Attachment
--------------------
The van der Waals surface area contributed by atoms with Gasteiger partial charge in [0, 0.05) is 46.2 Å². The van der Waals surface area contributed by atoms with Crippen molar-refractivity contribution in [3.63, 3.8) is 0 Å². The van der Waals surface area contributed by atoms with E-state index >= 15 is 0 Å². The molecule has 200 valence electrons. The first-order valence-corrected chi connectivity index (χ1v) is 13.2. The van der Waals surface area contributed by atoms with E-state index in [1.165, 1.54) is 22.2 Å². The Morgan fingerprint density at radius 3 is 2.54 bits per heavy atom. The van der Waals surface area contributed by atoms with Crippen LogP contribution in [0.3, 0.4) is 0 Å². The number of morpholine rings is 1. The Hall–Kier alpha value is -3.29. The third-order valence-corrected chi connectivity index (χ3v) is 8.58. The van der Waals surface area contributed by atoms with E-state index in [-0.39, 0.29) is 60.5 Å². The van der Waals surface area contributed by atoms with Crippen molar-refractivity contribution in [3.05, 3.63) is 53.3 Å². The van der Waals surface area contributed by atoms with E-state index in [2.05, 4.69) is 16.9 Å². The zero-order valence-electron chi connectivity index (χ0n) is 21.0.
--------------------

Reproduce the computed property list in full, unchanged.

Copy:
The van der Waals surface area contributed by atoms with Gasteiger partial charge in [0, 0.05) is 46.2 Å². The van der Waals surface area contributed by atoms with Crippen molar-refractivity contribution in [3.63, 3.8) is 0 Å². The van der Waals surface area contributed by atoms with E-state index >= 15 is 0 Å². The molecule has 200 valence electrons. The first-order valence-corrected chi connectivity index (χ1v) is 13.2. The van der Waals surface area contributed by atoms with E-state index in [1.165, 1.54) is 22.2 Å². The Morgan fingerprint density at radius 3 is 2.54 bits per heavy atom. The van der Waals surface area contributed by atoms with Crippen LogP contribution in [0.3, 0.4) is 0 Å². The number of morpholine rings is 1. The Hall–Kier alpha value is -3.29. The third-order valence-corrected chi connectivity index (χ3v) is 8.58. The van der Waals surface area contributed by atoms with E-state index in [-0.39, 0.29) is 60.5 Å². The van der Waals surface area contributed by atoms with Crippen molar-refractivity contribution in [3.05, 3.63) is 53.3 Å². The van der Waals surface area contributed by atoms with E-state index in [2.05, 4.69) is 16.9 Å². The zero-order valence-electron chi connectivity index (χ0n) is 21.0.